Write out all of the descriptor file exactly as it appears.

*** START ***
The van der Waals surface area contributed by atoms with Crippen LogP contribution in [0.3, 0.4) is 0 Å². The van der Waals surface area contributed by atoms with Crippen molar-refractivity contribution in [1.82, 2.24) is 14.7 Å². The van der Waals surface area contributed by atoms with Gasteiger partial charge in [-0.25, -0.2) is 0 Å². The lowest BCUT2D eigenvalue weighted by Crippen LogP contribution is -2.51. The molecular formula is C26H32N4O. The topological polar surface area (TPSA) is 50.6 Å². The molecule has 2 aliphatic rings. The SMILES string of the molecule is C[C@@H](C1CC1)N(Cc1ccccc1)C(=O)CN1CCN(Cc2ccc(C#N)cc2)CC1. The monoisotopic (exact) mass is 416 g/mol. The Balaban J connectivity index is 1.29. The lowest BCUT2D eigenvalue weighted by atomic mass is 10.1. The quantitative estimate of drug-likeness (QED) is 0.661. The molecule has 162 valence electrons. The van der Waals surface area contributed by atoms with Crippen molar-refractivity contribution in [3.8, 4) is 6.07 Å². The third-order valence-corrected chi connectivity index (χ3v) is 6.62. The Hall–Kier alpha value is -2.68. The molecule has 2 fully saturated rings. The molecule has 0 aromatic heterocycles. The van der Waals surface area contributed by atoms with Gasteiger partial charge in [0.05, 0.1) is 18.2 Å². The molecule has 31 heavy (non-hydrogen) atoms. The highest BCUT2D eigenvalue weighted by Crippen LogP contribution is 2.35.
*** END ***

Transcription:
The van der Waals surface area contributed by atoms with Crippen LogP contribution in [0.3, 0.4) is 0 Å². The van der Waals surface area contributed by atoms with Crippen molar-refractivity contribution in [1.82, 2.24) is 14.7 Å². The van der Waals surface area contributed by atoms with Gasteiger partial charge in [-0.25, -0.2) is 0 Å². The lowest BCUT2D eigenvalue weighted by Crippen LogP contribution is -2.51. The molecular formula is C26H32N4O. The topological polar surface area (TPSA) is 50.6 Å². The molecule has 2 aliphatic rings. The SMILES string of the molecule is C[C@@H](C1CC1)N(Cc1ccccc1)C(=O)CN1CCN(Cc2ccc(C#N)cc2)CC1. The monoisotopic (exact) mass is 416 g/mol. The Balaban J connectivity index is 1.29. The lowest BCUT2D eigenvalue weighted by atomic mass is 10.1. The quantitative estimate of drug-likeness (QED) is 0.661. The molecule has 162 valence electrons. The van der Waals surface area contributed by atoms with Crippen molar-refractivity contribution in [3.8, 4) is 6.07 Å². The third-order valence-corrected chi connectivity index (χ3v) is 6.62. The Hall–Kier alpha value is -2.68. The molecule has 2 fully saturated rings. The molecule has 0 aromatic heterocycles. The van der Waals surface area contributed by atoms with Gasteiger partial charge in [0.05, 0.1) is 18.2 Å². The molecule has 31 heavy (non-hydrogen) atoms. The highest BCUT2D eigenvalue weighted by Crippen LogP contribution is 2.35.